Monday, August 17, 2015

Summary of recent violence in Mali

Malian security forces rescued hostages, including five foreigners, who were evacuated to Bamako.
Photograph: Bernd von Jutrczenka/DPA/Corbis

I've been ignoring the recent violence in Mali because I was hoping it would finish up and then I could write one post that covers the full story, but stuff seems to keep happening so I'll post a quick summary of recent events.

Hotel Attack in central Mali


On Friday August 7, "Suspected Islamist militants attacked a hotel in central Mali used by U.N. staff, killing at least six people, taking others hostage and holding off troops encircling the building ... Friday's violence began with a raid on a military site in the town of Sevare, around 600 km (400 miles) northeast of the capital Bamako, that was successfully repelled by government troops ..."

On Saturday, August 8, "Five foreigners were evacuated and a number of hostages freed after they were trapped by gunmen in a hotel standoff with soldiers in central Mali that left 12 people dead, ... the 12 deaths included five soldiers, three hostages and four terrorists ..." On that date, no-one had claimed credit for the attack, but there was speculation about the Sahara-based group al-Mourabitoun and Ansar Dine, a Malian group with links to al Qaeda, each of whom launched similar attacks against the Malian army, UN Peacekeepers, and/or foreigners. Another possibility is AQIM, who took over the north of Mali in 2012.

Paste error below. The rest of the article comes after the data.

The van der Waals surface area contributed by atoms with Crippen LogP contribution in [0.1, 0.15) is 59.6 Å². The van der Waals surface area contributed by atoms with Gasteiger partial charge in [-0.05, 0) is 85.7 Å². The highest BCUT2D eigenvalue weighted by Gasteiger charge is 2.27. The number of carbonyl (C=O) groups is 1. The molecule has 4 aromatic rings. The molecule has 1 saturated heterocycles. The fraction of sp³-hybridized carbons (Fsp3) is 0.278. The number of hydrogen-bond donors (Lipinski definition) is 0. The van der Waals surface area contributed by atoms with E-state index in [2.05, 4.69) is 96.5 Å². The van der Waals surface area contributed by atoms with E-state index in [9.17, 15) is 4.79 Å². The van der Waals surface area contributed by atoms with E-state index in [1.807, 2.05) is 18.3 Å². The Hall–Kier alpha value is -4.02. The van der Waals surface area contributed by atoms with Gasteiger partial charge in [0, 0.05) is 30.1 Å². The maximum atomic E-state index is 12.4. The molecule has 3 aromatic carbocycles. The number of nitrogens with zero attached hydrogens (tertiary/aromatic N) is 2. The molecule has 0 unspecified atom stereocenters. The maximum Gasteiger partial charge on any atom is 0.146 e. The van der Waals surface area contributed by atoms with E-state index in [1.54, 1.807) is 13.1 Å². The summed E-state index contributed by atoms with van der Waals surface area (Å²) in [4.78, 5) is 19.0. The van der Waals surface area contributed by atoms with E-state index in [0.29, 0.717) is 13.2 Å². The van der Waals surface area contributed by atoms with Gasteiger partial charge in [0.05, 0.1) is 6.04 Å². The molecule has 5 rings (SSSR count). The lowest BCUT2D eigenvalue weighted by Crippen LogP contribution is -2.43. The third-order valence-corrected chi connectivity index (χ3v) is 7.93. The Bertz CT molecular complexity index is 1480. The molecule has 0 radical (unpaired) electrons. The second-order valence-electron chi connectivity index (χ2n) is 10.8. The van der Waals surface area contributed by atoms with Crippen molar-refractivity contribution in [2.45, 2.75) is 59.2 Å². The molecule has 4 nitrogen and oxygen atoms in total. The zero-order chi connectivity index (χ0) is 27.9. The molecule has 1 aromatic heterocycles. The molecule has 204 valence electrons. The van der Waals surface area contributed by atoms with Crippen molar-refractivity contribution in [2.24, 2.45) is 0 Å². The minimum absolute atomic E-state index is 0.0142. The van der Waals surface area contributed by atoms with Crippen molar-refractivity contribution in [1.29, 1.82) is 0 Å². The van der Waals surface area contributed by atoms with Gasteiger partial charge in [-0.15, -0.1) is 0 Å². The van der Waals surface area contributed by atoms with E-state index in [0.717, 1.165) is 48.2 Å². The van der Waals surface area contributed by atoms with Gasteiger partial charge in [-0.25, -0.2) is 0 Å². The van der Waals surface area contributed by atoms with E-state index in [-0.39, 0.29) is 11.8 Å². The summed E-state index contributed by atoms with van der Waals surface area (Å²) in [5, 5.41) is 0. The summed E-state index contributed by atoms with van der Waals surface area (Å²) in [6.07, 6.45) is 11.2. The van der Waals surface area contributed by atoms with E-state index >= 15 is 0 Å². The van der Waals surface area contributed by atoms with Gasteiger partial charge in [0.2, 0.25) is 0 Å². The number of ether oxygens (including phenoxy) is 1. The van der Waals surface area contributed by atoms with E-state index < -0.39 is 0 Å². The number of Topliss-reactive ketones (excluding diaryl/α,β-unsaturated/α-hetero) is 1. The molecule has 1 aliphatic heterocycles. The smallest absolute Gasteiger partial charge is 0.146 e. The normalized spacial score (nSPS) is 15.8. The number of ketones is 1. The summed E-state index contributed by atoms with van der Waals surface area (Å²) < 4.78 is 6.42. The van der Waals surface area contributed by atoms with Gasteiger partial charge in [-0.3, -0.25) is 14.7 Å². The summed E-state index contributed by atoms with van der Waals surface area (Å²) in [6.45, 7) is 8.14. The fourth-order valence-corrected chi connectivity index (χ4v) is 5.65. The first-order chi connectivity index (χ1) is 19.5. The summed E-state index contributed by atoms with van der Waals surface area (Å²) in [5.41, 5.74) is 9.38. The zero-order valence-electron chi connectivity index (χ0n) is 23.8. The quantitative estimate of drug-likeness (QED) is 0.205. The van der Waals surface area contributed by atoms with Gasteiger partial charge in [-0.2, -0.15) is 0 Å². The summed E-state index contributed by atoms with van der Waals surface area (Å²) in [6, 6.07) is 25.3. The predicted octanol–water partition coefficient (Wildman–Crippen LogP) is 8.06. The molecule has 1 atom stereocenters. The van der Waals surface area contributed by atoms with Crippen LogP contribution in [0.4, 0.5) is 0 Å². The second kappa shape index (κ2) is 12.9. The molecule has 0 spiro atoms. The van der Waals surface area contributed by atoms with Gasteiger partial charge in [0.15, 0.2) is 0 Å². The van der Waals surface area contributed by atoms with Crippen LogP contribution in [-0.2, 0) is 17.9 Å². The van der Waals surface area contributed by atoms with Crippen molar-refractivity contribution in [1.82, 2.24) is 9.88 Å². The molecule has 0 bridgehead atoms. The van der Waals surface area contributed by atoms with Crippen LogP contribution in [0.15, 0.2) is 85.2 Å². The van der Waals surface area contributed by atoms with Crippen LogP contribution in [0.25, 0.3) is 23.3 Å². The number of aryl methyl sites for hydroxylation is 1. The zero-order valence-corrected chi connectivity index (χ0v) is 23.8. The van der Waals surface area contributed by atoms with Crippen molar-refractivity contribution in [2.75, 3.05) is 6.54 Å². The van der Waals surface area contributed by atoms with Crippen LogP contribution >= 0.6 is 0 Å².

On Monday, August 10, "Militant group al-Mourabitoun, which is linked to al Qaeda, ... claimed responsibility for (the) hotel siege in central Mali at the weekend in which 17 people died."


Attack on police in Bamako

On Wednesday, August 12, "Gunmen killed two police officers in an attack on the main bus station in the Malian capital Bamako ... "


Fighting in Northern Mali

On Saturday, August 15, "Rival armed groups in northern Mali said on Saturday they briefly exchanged fire in the first apparent breach of a peace accord they signed with the government in June. An exchange of light and heavy weapons fire took place south of Kidal, the stronghold of secular Tuareg rebels leading a coalition known as the Coordination of Azawad Movements, or CMA."

"Separatists in Mali accused a pro-government militia on Sunday of breaching a two-month-old ceasefire, leading to a fierce exchange of fire, but the militia said the separatists were the aggressors."


I discussed the history of the separatist movement in Mali a bit in an earlier blog post. 

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